I don’t know why but imagining a little 8-year-old boy dropping his things and following Jesus is both kind of cool but also really funny to me.
This driver has been accident free for
762 0 days
On this day fifteen years ago, in the back of a white minivan in the parking lot of a pre-school, I decided to accept Jesus Christ as my Lord and Savior.
November 2nd, 1998 is my Christian birthday.
People and Brands Have No Idea How to Commemorate 9/11
On September 11, 2001, I didn’t really know what to do. I didn’t actually need to doanything—when the planes hit, I was on way to my high school in Seattle, Washington, 3,000 miles and three time zones away from the attack—but I remember feeling odd and disconnected and powerless. History was happenening, everyone knew that, yet unless you were in lower Manhattan you couldn’t do anything other than pray, watch TV, and wait for the next morning’s newspaper to come out. (In 2001, I’m pretty sure my parents still had dial-up internet, and I don’t think I knew anyone with a smartphone that could bring up the news instantaneously.)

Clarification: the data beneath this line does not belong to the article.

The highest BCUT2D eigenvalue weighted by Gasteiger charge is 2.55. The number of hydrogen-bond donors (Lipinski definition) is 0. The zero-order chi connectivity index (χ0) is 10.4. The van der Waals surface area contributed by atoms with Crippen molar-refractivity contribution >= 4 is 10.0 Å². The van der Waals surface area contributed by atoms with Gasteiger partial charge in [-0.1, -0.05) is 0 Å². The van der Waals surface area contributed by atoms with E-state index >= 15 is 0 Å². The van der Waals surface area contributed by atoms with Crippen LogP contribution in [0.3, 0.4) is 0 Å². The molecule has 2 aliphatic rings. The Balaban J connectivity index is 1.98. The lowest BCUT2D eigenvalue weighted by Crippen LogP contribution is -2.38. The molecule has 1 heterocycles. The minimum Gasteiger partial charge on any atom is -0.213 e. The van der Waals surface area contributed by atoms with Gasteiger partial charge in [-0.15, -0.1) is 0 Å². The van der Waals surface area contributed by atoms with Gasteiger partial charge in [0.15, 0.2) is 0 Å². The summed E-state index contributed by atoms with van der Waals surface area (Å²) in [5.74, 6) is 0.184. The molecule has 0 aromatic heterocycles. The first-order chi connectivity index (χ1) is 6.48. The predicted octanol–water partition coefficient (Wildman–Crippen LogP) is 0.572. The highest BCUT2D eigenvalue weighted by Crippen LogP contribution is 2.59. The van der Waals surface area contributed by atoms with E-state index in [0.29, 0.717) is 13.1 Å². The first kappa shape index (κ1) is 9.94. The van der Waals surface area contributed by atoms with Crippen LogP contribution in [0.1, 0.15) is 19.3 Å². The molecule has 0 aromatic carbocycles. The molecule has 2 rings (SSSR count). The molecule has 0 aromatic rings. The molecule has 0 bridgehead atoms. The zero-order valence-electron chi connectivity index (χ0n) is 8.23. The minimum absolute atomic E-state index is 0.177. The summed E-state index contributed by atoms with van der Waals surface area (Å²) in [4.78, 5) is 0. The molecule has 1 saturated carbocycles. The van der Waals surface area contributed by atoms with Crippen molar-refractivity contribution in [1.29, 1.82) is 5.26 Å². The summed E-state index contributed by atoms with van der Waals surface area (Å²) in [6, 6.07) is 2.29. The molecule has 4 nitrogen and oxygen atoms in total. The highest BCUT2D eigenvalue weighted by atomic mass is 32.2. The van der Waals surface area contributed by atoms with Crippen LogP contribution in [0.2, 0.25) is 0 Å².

Now September 11th is officially Patriot Day and National Day of Service and Remembrance, because America needs another excuse to wave the flag and act serious and angry and pious. The problem is, we still don’t know what to do. Volunteering someplace seems like a good idea, though not everyone has the time to do that in the middle of the week. Spending a few minutes of thoughtful silence contemplating our mortality and our place in the world also couldn’t hurt. In the past, people have gathered together for rallies, some of which were basically excuses to bash Muslims. Hopefully fewer people are doing that.
But as the day becomes less and less connected to historical events—Osama bin Laden is dead, the US is finally, little by little, pulling troops out of Afghanistan—it’s a little unclear what the socially acceptable way to commemorate Patriot Day is.